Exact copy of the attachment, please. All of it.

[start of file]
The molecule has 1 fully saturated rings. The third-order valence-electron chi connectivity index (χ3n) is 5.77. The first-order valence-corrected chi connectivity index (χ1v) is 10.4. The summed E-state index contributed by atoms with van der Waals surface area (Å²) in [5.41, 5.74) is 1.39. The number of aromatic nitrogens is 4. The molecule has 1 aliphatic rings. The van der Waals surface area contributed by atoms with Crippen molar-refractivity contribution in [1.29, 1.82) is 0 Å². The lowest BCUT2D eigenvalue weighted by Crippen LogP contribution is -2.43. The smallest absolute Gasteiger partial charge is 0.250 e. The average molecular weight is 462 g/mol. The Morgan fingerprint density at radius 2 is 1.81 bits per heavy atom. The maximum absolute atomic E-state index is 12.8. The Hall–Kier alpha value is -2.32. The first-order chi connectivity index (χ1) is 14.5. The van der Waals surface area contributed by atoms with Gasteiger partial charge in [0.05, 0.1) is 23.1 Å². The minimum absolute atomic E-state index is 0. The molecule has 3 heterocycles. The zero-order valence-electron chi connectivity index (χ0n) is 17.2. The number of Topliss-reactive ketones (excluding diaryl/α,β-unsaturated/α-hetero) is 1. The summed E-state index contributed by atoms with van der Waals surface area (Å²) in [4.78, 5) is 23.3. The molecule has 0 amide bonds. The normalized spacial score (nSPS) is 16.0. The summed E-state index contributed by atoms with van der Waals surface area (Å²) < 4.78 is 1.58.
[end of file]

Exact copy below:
The molecule has 1 fully saturated rings. The third-order valence-electron chi connectivity index (χ3n) is 5.77. The first-order valence-corrected chi connectivity index (χ1v) is 10.4. The summed E-state index contributed by atoms with van der Waals surface area (Å²) in [5.41, 5.74) is 1.39. The number of aromatic nitrogens is 4. The molecule has 1 aliphatic rings. The van der Waals surface area contributed by atoms with Crippen molar-refractivity contribution in [1.29, 1.82) is 0 Å². The lowest BCUT2D eigenvalue weighted by Crippen LogP contribution is -2.43. The smallest absolute Gasteiger partial charge is 0.250 e. The average molecular weight is 462 g/mol. The Morgan fingerprint density at radius 2 is 1.81 bits per heavy atom. The maximum absolute atomic E-state index is 12.8. The Hall–Kier alpha value is -2.32. The first-order chi connectivity index (χ1) is 14.5. The van der Waals surface area contributed by atoms with Gasteiger partial charge in [0.05, 0.1) is 23.1 Å². The minimum absolute atomic E-state index is 0. The molecule has 3 heterocycles. The zero-order valence-electron chi connectivity index (χ0n) is 17.2. The number of Topliss-reactive ketones (excluding diaryl/α,β-unsaturated/α-hetero) is 1. The summed E-state index contributed by atoms with van der Waals surface area (Å²) in [4.78, 5) is 23.3. The molecule has 0 amide bonds. The normalized spacial score (nSPS) is 16.0. The summed E-state index contributed by atoms with van der Waals surface area (Å²) < 4.78 is 1.58.